Which leads us to the second problem. Mainly that the path ones takes is what defines the end one will have. If we have a revolution, the methods by which it will happen will define the immediate post-revolutionary organizations we will have. And those organizational methods will define how the society will slowly evolve to its newer form.

To give you an example, if a revolution happens due to syndicalist action (say larger and larger strikes and takeovers) then these unions will be the classic form around which a society will condense as the heat of action cools down.  People will then continue working with the organizational form which has proven successful to them, forming federations and confederations of syndics and so on. Thus, they will have small incentive to switch to a system they are not familiar with.

This poses a tricky problem for those who envision a different kind of ideal society. Taking market anarchism again, if we accept that free market tactics and rhetoric cannot take down the current system (because they will promote the current distribution of power), then this means that market anarchists will have to support another type of organization that has a chance of revolt. But once this happens, people will still need to deal and extinguish relics of the previous system, on which a free market cannot stand (as it needs an idea society remember?).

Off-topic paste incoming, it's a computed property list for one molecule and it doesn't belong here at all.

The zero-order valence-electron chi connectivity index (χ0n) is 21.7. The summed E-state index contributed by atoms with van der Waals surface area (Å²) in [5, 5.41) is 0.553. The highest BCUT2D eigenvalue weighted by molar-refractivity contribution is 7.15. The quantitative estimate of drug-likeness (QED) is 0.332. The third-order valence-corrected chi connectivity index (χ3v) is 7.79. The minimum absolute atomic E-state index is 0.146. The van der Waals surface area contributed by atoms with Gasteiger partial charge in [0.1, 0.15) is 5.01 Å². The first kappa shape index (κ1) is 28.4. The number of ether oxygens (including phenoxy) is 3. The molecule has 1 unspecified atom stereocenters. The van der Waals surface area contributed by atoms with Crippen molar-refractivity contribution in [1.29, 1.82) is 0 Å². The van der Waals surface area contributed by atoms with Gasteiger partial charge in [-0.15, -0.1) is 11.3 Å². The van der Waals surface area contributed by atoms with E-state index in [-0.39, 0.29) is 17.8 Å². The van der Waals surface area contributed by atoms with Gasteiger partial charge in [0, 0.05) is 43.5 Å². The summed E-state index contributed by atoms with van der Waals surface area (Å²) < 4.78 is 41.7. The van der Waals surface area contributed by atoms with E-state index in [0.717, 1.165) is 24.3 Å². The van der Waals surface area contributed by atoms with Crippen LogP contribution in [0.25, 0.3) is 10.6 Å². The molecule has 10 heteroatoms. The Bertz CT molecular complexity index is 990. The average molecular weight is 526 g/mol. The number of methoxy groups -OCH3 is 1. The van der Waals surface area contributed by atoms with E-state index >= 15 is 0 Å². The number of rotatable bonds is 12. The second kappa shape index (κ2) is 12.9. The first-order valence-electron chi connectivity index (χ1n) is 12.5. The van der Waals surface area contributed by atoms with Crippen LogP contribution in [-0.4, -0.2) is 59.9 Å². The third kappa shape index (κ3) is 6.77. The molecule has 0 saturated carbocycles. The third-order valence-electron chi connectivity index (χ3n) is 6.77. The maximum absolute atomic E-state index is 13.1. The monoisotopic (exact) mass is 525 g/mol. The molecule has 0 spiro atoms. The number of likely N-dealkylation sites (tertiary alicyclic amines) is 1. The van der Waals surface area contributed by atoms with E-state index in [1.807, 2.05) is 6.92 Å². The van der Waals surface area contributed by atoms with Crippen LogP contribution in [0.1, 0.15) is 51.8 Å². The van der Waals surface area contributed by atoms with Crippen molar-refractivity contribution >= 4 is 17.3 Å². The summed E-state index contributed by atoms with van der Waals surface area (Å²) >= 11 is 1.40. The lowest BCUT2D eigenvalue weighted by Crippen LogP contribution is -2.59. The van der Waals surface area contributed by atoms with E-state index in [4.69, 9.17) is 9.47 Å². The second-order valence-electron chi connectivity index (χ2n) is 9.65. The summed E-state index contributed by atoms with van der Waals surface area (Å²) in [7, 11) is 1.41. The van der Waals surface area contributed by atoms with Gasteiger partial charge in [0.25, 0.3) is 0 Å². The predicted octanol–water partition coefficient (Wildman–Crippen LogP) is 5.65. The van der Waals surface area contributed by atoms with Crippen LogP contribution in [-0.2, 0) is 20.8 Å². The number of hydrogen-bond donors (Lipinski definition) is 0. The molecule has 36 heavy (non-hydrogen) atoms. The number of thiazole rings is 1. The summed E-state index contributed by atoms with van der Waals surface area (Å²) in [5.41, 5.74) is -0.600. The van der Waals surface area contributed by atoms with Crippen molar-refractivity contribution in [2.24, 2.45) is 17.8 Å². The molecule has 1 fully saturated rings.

So at which point will these piggy-backing market anarchists get to put their system into action? If they wait until the system solidifies in an anarchist form, it will be already too late. The system will be communist, syndicalist or whatever. There will be no further reason for reform. If they try to take over soon after the revolution, then the lingering inequalities and mentality will take hold and possibly defeat the whole thing.

The only chance then left for idealists, is to somehow prove that they have some means of provoking an anarchist revolution in the first place which will then be able to progress towards the perfect free market. Or to expect that a future non-market society will be so unstable that it will voluntarily cry out for the free market. To tell the truth, the later does not really worry me, as long as market anarchist support a social revolution now. And the former has not yet, provided any convincing (to me) methodology.